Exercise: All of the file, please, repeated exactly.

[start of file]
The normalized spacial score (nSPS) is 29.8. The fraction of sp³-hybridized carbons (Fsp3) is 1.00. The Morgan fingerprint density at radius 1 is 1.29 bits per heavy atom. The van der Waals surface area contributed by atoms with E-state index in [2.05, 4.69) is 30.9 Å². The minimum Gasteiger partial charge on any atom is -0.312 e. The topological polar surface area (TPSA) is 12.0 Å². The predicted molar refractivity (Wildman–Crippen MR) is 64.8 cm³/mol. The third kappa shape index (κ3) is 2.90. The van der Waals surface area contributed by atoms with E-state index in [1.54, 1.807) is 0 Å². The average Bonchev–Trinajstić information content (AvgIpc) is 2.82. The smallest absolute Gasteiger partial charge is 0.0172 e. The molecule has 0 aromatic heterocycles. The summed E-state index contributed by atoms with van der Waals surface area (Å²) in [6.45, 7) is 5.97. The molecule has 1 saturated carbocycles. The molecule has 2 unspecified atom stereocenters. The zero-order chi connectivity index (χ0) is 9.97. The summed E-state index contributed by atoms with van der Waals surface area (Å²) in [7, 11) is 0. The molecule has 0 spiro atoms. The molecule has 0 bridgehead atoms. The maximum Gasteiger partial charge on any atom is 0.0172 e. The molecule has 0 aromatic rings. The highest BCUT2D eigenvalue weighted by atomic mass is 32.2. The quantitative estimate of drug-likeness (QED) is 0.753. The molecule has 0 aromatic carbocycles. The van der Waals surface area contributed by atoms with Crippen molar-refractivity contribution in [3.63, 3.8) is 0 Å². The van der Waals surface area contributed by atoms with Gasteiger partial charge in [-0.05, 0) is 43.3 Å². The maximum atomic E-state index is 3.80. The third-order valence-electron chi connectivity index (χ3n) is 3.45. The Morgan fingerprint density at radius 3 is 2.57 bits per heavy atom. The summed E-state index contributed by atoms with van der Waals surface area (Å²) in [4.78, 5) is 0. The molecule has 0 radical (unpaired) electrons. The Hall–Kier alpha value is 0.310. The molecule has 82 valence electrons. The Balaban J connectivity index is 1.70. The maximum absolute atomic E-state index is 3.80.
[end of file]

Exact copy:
The normalized spacial score (nSPS) is 29.8. The fraction of sp³-hybridized carbons (Fsp3) is 1.00. The Morgan fingerprint density at radius 1 is 1.29 bits per heavy atom. The van der Waals surface area contributed by atoms with E-state index in [2.05, 4.69) is 30.9 Å². The minimum Gasteiger partial charge on any atom is -0.312 e. The topological polar surface area (TPSA) is 12.0 Å². The predicted molar refractivity (Wildman–Crippen MR) is 64.8 cm³/mol. The third kappa shape index (κ3) is 2.90. The van der Waals surface area contributed by atoms with E-state index in [1.54, 1.807) is 0 Å². The average Bonchev–Trinajstić information content (AvgIpc) is 2.82. The smallest absolute Gasteiger partial charge is 0.0172 e. The molecule has 0 aromatic heterocycles. The summed E-state index contributed by atoms with van der Waals surface area (Å²) in [6.45, 7) is 5.97. The molecule has 1 saturated carbocycles. The molecule has 2 unspecified atom stereocenters. The zero-order chi connectivity index (χ0) is 9.97. The summed E-state index contributed by atoms with van der Waals surface area (Å²) in [7, 11) is 0. The molecule has 0 spiro atoms. The molecule has 0 bridgehead atoms. The maximum Gasteiger partial charge on any atom is 0.0172 e. The molecule has 0 aromatic rings. The highest BCUT2D eigenvalue weighted by atomic mass is 32.2. The quantitative estimate of drug-likeness (QED) is 0.753. The molecule has 0 aromatic carbocycles. The van der Waals surface area contributed by atoms with Crippen molar-refractivity contribution in [3.63, 3.8) is 0 Å². The van der Waals surface area contributed by atoms with Gasteiger partial charge in [-0.05, 0) is 43.3 Å². The maximum atomic E-state index is 3.80. The third-order valence-electron chi connectivity index (χ3n) is 3.45. The Morgan fingerprint density at radius 3 is 2.57 bits per heavy atom. The summed E-state index contributed by atoms with van der Waals surface area (Å²) in [4.78, 5) is 0. The molecule has 0 radical (unpaired) electrons. The Hall–Kier alpha value is 0.310. The molecule has 82 valence electrons. The Balaban J connectivity index is 1.70. The maximum absolute atomic E-state index is 3.80.